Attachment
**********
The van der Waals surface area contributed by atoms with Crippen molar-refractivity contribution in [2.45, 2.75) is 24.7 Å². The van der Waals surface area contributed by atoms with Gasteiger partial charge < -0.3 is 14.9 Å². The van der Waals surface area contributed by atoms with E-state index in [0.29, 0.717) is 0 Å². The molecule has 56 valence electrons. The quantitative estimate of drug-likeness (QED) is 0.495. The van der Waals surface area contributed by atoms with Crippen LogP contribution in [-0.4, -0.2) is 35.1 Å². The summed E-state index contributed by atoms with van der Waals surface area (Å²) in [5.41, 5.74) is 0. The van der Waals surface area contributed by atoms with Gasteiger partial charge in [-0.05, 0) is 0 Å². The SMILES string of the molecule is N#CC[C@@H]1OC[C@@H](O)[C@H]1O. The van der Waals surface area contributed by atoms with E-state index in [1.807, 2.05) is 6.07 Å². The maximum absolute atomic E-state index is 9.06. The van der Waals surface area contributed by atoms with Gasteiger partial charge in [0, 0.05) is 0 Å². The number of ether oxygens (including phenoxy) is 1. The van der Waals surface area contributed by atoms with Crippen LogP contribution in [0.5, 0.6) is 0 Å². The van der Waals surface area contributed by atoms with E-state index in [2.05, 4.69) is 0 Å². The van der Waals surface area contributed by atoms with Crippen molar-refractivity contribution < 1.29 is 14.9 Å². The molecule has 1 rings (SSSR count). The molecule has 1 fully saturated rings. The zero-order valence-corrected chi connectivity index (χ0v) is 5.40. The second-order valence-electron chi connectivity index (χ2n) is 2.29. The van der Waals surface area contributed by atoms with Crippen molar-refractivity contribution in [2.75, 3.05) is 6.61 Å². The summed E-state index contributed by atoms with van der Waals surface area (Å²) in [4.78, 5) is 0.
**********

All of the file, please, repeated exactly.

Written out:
The van der Waals surface area contributed by atoms with Crippen molar-refractivity contribution in [2.45, 2.75) is 24.7 Å². The van der Waals surface area contributed by atoms with Gasteiger partial charge < -0.3 is 14.9 Å². The van der Waals surface area contributed by atoms with E-state index in [0.29, 0.717) is 0 Å². The molecule has 56 valence electrons. The quantitative estimate of drug-likeness (QED) is 0.495. The van der Waals surface area contributed by atoms with Crippen LogP contribution in [-0.4, -0.2) is 35.1 Å². The summed E-state index contributed by atoms with van der Waals surface area (Å²) in [5.41, 5.74) is 0. The van der Waals surface area contributed by atoms with Gasteiger partial charge in [-0.05, 0) is 0 Å². The SMILES string of the molecule is N#CC[C@@H]1OC[C@@H](O)[C@H]1O. The van der Waals surface area contributed by atoms with E-state index in [1.807, 2.05) is 6.07 Å². The maximum absolute atomic E-state index is 9.06. The van der Waals surface area contributed by atoms with Gasteiger partial charge in [0, 0.05) is 0 Å². The number of ether oxygens (including phenoxy) is 1. The van der Waals surface area contributed by atoms with Crippen LogP contribution in [0.5, 0.6) is 0 Å². The van der Waals surface area contributed by atoms with E-state index in [2.05, 4.69) is 0 Å². The van der Waals surface area contributed by atoms with Crippen molar-refractivity contribution < 1.29 is 14.9 Å². The molecule has 1 rings (SSSR count). The molecule has 1 fully saturated rings. The zero-order valence-corrected chi connectivity index (χ0v) is 5.40. The second-order valence-electron chi connectivity index (χ2n) is 2.29. The van der Waals surface area contributed by atoms with Crippen molar-refractivity contribution in [2.75, 3.05) is 6.61 Å². The summed E-state index contributed by atoms with van der Waals surface area (Å²) in [4.78, 5) is 0.